Sunday, October 24, 2010

Mercer Plant Swap

I prepared for the swap on Friday night, digging up plants & taking cuttings, part of the time wearing my headlamp since it is getting dark earlier. I loaded the car with plants, extra plastic pots, chips for the potluck, and a chair. Saturday started with an early morning 7-mile run as part of my half-marathon training. After a quick wardrobe change, I was on my way north to Mercer Arboretum. There must have been around 30 swappers there plus friends, children, and spouses.

IMG_1549 There is a lingo to the plant swap and there is definitely etiquette. There are what we call pre-trades, these are trades you set up ahead of time with other people, usually through email or message boards. Pre-trades are always kept under your table so everyone knows they are not available. There’s also the orphan pile. It’s usually started toward the end of the swapping. It’s a pile where you put the plants you don’t want to take home with you and it’s a free for all for anyone who wants a few more plants.

There’s great camaraderie at a plant swap and you can always find a new plant that you’ve never heard of, but will grow in your area. Over the years, I’ve come home with several new plants from the swap. Many of them have shown up on a Garden Bloggers Bloom Day. Some that I can think of are firespike, pinecone ginger, rock rose, angel trumpet, hibiscus, salvia coccinea, daylilies, clerodendrum bungei, variegated duranta, gold edge duranta, crocosmia, & mexican turk’s cap.

IMG_1551 When my garden was smaller I always came home with more plants than I brought, but this year the goal was to come home with less. I decided to do all of my trades as pre-trades this year. Anything else that I brought with me was anyone’s for the asking. I brought home a great selection, some plants that I already have, but want more of as I work on my garden expansion project and a few that are new to me. Some are cuttings, while others are already in pots. I’m sure you’ll see a few of these show up in future GBBD posts.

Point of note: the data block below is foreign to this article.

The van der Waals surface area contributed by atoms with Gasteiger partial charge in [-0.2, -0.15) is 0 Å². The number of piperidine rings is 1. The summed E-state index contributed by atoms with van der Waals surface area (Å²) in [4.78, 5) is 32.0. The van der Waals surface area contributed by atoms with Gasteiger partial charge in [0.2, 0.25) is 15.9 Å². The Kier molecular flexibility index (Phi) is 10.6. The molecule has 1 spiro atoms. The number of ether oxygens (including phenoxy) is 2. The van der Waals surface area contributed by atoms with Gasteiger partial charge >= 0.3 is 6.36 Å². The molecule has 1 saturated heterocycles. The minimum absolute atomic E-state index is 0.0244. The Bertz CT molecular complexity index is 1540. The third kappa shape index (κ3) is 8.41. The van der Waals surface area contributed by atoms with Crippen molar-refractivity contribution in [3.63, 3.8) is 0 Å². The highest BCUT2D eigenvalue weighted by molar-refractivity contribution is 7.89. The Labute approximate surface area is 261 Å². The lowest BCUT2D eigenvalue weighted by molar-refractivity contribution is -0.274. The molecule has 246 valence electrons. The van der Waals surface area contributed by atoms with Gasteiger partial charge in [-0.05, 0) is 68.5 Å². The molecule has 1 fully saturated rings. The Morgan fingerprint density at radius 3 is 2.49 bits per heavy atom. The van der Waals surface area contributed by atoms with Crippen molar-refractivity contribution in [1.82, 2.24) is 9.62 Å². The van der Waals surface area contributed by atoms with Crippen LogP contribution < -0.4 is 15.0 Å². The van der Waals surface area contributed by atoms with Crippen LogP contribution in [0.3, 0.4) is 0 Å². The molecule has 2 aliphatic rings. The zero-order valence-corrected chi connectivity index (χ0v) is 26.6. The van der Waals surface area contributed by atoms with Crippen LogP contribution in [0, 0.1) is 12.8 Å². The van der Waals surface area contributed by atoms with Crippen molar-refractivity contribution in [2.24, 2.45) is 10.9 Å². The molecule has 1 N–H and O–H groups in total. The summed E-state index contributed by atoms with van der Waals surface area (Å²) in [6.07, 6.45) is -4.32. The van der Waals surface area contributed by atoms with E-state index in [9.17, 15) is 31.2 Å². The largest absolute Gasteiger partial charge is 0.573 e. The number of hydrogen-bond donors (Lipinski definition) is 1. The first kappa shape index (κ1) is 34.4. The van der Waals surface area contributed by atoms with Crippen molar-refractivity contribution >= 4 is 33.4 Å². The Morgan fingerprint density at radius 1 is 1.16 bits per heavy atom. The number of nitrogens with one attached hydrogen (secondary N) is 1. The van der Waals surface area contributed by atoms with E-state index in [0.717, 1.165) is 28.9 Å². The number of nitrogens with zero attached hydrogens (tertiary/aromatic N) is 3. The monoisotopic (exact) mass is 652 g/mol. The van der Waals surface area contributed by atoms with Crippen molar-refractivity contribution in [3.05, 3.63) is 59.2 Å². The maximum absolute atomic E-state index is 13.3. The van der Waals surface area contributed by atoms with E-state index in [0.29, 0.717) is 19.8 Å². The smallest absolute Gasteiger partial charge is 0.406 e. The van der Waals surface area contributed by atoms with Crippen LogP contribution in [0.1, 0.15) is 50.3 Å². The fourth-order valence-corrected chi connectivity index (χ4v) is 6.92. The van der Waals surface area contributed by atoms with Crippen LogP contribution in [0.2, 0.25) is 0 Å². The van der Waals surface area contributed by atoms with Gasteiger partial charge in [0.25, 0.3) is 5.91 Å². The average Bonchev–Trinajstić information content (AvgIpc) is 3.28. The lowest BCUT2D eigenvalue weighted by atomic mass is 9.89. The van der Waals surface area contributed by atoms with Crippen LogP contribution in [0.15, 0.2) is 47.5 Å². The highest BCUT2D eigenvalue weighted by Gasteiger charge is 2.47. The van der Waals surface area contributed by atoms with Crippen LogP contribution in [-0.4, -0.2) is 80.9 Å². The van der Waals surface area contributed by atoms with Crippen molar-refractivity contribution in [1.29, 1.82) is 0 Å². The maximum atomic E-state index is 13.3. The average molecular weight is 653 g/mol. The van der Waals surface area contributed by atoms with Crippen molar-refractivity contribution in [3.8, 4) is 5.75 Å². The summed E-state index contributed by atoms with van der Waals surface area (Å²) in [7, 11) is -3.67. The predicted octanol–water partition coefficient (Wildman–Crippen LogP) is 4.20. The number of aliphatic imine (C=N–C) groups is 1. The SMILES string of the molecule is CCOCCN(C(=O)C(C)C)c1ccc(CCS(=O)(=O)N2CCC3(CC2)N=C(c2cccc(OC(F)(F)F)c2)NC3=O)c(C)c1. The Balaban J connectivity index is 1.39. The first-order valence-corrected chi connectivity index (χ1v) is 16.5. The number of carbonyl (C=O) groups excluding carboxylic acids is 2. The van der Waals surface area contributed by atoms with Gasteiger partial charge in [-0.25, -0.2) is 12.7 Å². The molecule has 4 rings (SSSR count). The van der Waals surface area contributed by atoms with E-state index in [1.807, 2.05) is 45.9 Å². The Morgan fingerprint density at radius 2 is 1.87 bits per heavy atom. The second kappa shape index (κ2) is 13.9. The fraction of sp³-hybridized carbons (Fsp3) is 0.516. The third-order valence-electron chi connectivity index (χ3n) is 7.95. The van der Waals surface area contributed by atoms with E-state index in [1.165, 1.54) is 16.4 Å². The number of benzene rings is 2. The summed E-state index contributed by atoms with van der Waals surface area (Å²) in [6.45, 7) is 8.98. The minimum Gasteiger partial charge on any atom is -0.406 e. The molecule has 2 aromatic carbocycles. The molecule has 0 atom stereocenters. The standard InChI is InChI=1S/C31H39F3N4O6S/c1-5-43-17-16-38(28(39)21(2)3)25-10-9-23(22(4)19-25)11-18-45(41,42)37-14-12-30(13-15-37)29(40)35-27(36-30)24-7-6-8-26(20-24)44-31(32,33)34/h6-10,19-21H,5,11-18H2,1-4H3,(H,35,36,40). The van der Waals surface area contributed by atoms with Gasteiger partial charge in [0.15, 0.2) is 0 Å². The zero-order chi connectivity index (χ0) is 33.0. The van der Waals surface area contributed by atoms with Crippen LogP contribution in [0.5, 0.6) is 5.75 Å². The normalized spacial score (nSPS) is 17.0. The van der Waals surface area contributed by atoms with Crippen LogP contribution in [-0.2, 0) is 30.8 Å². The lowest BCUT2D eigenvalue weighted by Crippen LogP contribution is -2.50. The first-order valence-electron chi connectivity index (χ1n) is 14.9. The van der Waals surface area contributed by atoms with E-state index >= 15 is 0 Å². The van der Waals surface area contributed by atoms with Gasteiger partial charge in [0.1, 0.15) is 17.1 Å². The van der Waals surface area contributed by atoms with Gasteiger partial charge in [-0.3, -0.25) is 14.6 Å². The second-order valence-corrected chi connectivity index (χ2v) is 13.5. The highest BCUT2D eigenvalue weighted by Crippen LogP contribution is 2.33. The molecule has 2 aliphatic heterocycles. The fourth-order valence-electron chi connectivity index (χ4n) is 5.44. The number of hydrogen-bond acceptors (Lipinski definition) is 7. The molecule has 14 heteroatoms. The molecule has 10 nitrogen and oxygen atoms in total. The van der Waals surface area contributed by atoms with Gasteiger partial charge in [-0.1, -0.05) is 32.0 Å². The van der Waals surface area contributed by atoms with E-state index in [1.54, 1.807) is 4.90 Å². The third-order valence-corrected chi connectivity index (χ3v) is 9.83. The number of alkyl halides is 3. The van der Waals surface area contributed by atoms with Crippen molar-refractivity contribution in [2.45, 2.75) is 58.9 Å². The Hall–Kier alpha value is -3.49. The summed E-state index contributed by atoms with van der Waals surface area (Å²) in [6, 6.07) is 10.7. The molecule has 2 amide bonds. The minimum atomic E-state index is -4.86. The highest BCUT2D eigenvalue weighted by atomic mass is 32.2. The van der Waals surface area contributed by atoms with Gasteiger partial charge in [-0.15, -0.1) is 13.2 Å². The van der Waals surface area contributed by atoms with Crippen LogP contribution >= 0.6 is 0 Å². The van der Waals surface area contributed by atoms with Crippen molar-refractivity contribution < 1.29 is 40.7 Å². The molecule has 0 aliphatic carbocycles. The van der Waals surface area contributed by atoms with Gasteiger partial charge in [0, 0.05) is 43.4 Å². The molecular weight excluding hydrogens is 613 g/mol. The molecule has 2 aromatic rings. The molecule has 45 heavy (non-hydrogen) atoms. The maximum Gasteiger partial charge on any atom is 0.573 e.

A big thanks to our swap organizer and support crew! They did a great job as usual!

Wednesday, October 20, 2010

Mystery Hibiscus

On occasion, I have been known to go to the local plant swaps. There’s usually one at Mercer and one in Clear Lake every Spring and Fall. The plant swaps usually have a table of freebies, especially at the end of the swap when everyone wants to get rid of the plants they brought, but didn’t trade. I think it was Spring 2009, when I found this hibiscus cutting sitting on the freebie table. I thought, what the heck, I’ll try to root it and whatever flower color it is, will be a surprise. Well, it rooted, but I didn’t plant it in the ground until this year. Yesterday, I was looking out the window and noticed a bright color where nothing has been blooming lately…it was that hibiscus.


Tuesday, October 19, 2010

Bed Building

I woke up Saturday morning with a flurry of ideas for the yard. I must have been dreaming about expanding the gardens.

IMG_1536 The onslaught of plant sales this past month has caused an explosion of plants on the driveway (my current nursery). These are plants without a home. I recently read Carol’s GBBD post on May Dreams Gardens, she mentioned a nursery bed. Now, that’s what I need. A temporary bed to plant all my impulse buys in until I find a home for them. (note to the reader: another solution would be to stop buying plants on impulse, but what would be the fun in that? :))

Besides a nursery bed, I want to expand a couple of existing beds, mulch around the trees, make a curve around the corner, increase the angle here and there, oh yeah I still need a place for that fig tree and the lemon tree, and I need to water. Uggh, I’m tired just writing about it.

IMG_1512Here’s the start of the plan, repositioning the edging for the expanded garden and mulching around one of the pecans.

I created the circle at a 5’ radius around the tree by using a hand rake. 


Then, I put newspaper on the grass. The newspaper will kill the grass and act as a weed barrier for awhile.